All These COVID-19 Economic Relief Packages Leave Out Childcare And Are Sexist As Hell

COVID-19 has destroyed the basic social compact working parents signed up for when we decided to have children. Now, we’re forced to do it all. At once. This is impossible. The other option is to lose our jobs like tens of millions of other Americans.

This is a childcare emergency.

There are no personal solutions to fix it.

Color-coded ‘schedule charts’ for the kids or sweet website recommendations for how to view the Louvre collection virtually, from a pogo stick, while the kids learn how to meditate following prompts in ancestral languages aren’t going to solve it.

Re-opening the tattoo parlors, barber shops, bowling alleys, and movie theaters? Also worthless.

We need to just say it out loud:

The federal government’s economic relief packages for COVID-19 are sexist as hell. In leaving the childcare crisis unaddressed, the whole response is sexist as hell.

Parenting and childcare are economic activities that are not being compensated. Guess why? This has always been considered women’s work, even when men and non-binary folks do it, and that’s why it’s been under-appreciated and underpaid.

I’m seeing lots of government aid packages and promises for businesses that promise not to lay off their workers. Where are the government aid packages and promises for businesses that:

  • Reduce hours for caregivers on staff without reducing their pay
  • Give caregivers on staff PAID LEAVES OF ABSENCE even if they theoretically can ‘work from home’ at 3 a.m. while the baby sleeps for 20 minutes
  • Provide incentives for social-service organizations that are currently closed to innovate on safe provision of childcare for essential workers and also workers, period

Why are our legislators not talking about the childcare crisis facing working families in communities around the country? 

Our schools, summer camps, and childcare providers are closed. It is critical that the *actual government* address this issue. Legislators, cabinet secretaries. All the schools have closed and Secretary of Education Betsy DeVos is doing what, having a manicure in Georgia? Have you heard anything from her since the coronavirus crisis began? How about Secretary of Labor Eugene Scalia? Has he opened his mouth once about the extreme challenges faced by working parents ever (duh, childcare affordability has always been a crisis), much less now when we’re all tearing our hair out and struggling to breathe?

Where are the think tanks with papers about ways to climb out of this childcare crisis in a way that also offers protections for public health during a global pandemic?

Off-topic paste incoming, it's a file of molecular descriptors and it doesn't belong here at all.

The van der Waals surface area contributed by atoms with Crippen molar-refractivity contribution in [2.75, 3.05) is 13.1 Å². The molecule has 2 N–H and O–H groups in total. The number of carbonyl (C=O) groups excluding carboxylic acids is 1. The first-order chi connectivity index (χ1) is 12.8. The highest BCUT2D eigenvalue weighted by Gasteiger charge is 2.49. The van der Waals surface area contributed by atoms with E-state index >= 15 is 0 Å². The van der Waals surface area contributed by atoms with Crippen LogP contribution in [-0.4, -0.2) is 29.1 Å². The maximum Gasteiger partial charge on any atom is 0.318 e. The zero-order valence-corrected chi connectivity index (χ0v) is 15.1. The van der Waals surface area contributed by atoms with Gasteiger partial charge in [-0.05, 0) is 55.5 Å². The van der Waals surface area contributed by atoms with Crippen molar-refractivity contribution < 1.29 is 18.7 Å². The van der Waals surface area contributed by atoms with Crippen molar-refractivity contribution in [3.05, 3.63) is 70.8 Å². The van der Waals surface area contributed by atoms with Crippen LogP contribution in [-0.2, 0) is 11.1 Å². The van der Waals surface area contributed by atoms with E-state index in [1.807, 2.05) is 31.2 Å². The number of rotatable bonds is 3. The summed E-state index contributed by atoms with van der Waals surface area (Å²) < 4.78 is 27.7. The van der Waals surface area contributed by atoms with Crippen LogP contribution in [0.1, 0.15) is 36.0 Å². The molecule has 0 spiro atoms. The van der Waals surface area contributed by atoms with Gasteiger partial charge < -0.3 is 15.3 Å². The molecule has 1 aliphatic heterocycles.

The time for innovation is now. If ‘relief’ and ‘reopening’ ideas don’t prominently feature the needs of working families, they are not worth printing on paper.


You Are Eligible To Apply For An Internship

Less than two weeks ago, an organization I respect let me know I “matched new jobs.” The jobs included “summer internships.”

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Today I received another email. I “matched new jobs.” This time the jobs included “paid summer intern.”

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Let’s talk about this.

I’m quick to stick up for young feminists no matter who wants to give me shit for it and identify as the oldest possible millennial, but I’m 35. I’m a suburban mom. I have worked in a variety of professional positions, consulting roles, and management positions and have co-founded a new organization.

My quibble and reason for writing is not what anyone thinks of me. I’m in my work to make change, not to be loved. If you think I’m intern-level, okay. Susan B. Anthony nailed this:

“Cautious, careful people, always casting about to preserve their reputation and social standing, never can bring about a reform. Those who are really earnest must be willing to be anything and nothing in the world’s estimation, and publicly and privately, in season and out, avow their sympathy with the despised and persecuted ideas and their advocates, and bear the consequences.”

The problem is that automated recruiting software thinks that someone with my experience level — someone working in professional positions since 2002 — might be a good intern. Or maybe, after almost two weeks go by, a paid intern.

What is wrong with recruiting software? What is wrong with our economy? Where are the jobs?

I remember meeting up with a former unpaid intern I worked with who had subsequently graduated in the top third of her law school class and been offered a variety of additional unpaid internships in Washington women’s organizations. The unpaid internship is a despicable thing, but what bothered me at least as much was the sense that a smart, capable law school graduate is internship fodder.

None of this is to throw shade on older interns. It takes a great kind of chutzpah to embrace a fresh start and initiate a do-over as an adult, and looking back, I think the oldest people in my college classes must have been the coolest.

But something is dramatically wrong when our economy seeks to make interns of people qualified for jobs.